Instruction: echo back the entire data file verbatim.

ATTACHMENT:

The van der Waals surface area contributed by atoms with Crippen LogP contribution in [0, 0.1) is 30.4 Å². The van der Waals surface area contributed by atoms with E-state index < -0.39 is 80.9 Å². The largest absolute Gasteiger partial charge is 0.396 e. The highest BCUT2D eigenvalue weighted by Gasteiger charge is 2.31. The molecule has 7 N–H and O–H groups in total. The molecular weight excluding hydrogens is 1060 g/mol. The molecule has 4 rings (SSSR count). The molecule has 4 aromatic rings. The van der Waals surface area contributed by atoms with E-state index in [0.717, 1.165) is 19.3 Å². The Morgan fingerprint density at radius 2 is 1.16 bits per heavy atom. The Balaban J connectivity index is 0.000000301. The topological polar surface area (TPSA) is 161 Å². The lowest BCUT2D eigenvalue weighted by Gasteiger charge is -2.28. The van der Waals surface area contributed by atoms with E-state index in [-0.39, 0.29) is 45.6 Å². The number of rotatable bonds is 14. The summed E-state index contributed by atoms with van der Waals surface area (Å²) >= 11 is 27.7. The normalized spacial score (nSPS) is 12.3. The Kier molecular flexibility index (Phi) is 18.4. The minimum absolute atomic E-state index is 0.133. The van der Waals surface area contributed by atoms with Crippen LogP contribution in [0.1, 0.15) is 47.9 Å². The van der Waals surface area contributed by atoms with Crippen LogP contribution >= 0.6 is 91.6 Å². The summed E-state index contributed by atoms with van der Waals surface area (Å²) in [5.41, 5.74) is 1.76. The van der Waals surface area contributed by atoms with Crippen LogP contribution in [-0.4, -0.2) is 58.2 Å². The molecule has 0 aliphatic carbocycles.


The van der Waals surface area contributed by atoms with Crippen LogP contribution in [0, 0.1) is 30.4 Å². The van der Waals surface area contributed by atoms with E-state index < -0.39 is 80.9 Å². The largest absolute Gasteiger partial charge is 0.396 e. The highest BCUT2D eigenvalue weighted by Gasteiger charge is 2.31. The molecule has 7 N–H and O–H groups in total. The molecular weight excluding hydrogens is 1060 g/mol. The molecule has 4 rings (SSSR count). The molecule has 4 aromatic rings. The van der Waals surface area contributed by atoms with E-state index in [0.717, 1.165) is 19.3 Å². The Morgan fingerprint density at radius 2 is 1.16 bits per heavy atom. The Balaban J connectivity index is 0.000000301. The topological polar surface area (TPSA) is 161 Å². The lowest BCUT2D eigenvalue weighted by Gasteiger charge is -2.28. The van der Waals surface area contributed by atoms with E-state index in [-0.39, 0.29) is 45.6 Å². The number of rotatable bonds is 14. The summed E-state index contributed by atoms with van der Waals surface area (Å²) >= 11 is 27.7. The normalized spacial score (nSPS) is 12.3. The Kier molecular flexibility index (Phi) is 18.4. The minimum absolute atomic E-state index is 0.133. The van der Waals surface area contributed by atoms with Crippen LogP contribution in [0.1, 0.15) is 47.9 Å². The van der Waals surface area contributed by atoms with Crippen LogP contribution >= 0.6 is 91.6 Å². The summed E-state index contributed by atoms with van der Waals surface area (Å²) in [5.41, 5.74) is 1.76. The van der Waals surface area contributed by atoms with Crippen LogP contribution in [-0.4, -0.2) is 58.2 Å². The molecule has 0 aliphatic carbocycles.